His career, however, began in era of guitar rock, where he was able to rise for a time with legends such as Jimi Hendrix, Carlos Santana, and Eric Clapton. His music continues to influence musicians and fans internationally and will continue to do so for a very long time.
Since the late seventies,as a teenager,Victor Bailey has been hailed as one of the worlds greatest bass guitarists.
He gained international recogniton in the early nineteen eighties when he joined the innovative jazz fusion supergroup Weather Report.
He has made three of the most highly acclaimed solo records ever by any bassist.As a studio musician he has played on over one thousand records.He has toured and recorded with artists as diverse as Joe Zawinul,Mary J. Blige and Madonna.
Bailey is also a prolific composer, producer and bandleader.
As one of the founding fathers of the musical movement known as “fusion,” Lenny White earned a worldwide reputation as the drummer in the super group Return to Forever. A teenager in 1967, Jackie McLean asked him to join his band and within a year, he had played on two of the most important “fusion” records ever made, Miles Davis’ “Bitches Brew” and Freddie Hubbard’s “Red Clay.”
After Return to Forever’s split in 1976, Lenny, recorded three critically acclaimed jazz rock records of his own. His late ’70s recordings are often cited as outstanding examples of a new transitional sound made famous by friends Earth, Wind, and Fire. Lenny’s versatility, lead to collaborations with many of the finest Jazz musician as Joe Henderson, Freddie Hubbard, Gato Barbieri, Gil Evans, Stan Getz, Jaco Pastorius, Herbie Hancock, Carlos Santana just to mention a few names.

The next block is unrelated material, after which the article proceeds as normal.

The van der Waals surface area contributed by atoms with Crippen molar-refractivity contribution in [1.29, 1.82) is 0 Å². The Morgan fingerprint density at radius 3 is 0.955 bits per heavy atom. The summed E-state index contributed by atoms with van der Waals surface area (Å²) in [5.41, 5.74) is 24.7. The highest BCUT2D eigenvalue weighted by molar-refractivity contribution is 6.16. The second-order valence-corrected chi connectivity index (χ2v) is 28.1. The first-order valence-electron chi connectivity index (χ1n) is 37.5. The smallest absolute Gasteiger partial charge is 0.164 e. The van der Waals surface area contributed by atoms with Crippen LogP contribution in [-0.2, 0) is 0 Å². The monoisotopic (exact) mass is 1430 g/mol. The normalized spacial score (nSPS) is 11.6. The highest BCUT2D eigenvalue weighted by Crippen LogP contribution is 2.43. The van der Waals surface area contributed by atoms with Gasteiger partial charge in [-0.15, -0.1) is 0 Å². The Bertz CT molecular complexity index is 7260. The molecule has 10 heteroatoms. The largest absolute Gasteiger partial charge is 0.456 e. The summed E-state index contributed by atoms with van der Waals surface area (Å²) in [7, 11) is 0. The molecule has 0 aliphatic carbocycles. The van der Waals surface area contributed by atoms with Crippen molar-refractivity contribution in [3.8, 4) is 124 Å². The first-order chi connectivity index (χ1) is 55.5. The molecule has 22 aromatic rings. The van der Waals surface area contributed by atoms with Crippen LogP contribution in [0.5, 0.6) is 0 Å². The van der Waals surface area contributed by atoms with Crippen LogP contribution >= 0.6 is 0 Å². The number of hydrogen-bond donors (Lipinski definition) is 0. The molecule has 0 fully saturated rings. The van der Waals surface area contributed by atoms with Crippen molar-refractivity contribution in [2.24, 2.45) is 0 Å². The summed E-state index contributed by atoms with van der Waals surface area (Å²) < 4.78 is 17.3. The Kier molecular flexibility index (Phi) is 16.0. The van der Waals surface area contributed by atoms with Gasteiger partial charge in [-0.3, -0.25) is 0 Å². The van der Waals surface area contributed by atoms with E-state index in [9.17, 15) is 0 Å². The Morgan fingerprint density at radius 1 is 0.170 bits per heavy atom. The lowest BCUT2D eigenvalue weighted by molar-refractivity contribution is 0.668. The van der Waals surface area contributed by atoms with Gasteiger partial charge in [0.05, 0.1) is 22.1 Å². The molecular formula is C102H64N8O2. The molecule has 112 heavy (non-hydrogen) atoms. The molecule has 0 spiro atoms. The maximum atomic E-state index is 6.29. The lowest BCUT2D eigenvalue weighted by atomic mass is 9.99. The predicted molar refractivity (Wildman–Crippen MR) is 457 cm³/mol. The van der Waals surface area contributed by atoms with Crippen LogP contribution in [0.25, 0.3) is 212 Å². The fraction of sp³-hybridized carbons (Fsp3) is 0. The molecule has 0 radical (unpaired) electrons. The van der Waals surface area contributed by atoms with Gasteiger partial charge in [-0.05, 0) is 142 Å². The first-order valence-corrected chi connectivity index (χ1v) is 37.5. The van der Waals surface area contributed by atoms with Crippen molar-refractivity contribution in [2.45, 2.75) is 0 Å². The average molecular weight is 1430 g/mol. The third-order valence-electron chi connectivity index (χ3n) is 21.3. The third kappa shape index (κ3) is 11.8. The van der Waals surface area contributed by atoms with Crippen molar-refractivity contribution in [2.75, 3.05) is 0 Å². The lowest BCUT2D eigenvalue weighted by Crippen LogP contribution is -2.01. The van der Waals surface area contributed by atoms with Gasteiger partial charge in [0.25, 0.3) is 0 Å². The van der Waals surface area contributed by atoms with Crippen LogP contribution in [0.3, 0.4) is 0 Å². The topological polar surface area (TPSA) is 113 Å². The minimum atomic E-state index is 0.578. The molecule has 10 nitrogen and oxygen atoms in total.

In the early 1980’s, he teamed with Chick and Stanley again, and he produced, The Griffith Park Collection and the Grammy-nominated Echoes of an Era with vocalist Chaka Khan. He wrote music for Spike Lee’s “School Daze” and along with Marcus Miller, scored the soundtrack to the Huddlin brothers’ movie “House Party”.
To complete Lenny’s living-legend drum circle, he joined Chick Corea, Stanley Clarke, and Al Di Meola for the 30-year-in-the-making, successful Return to Forever Reunion World Tour, summer of 2008, then in 2009, he toured with Corea and Clarke for an unplugged version of RTF. In May of 2010, Lenny released his 13th album entitled “ANOMALY”, in con junction with Absrtact Logix; he also co-produced The Stanley Clarke Band CD along with a documented version of the Corea, Clarke and White tour of 2009 entitled “Forever”.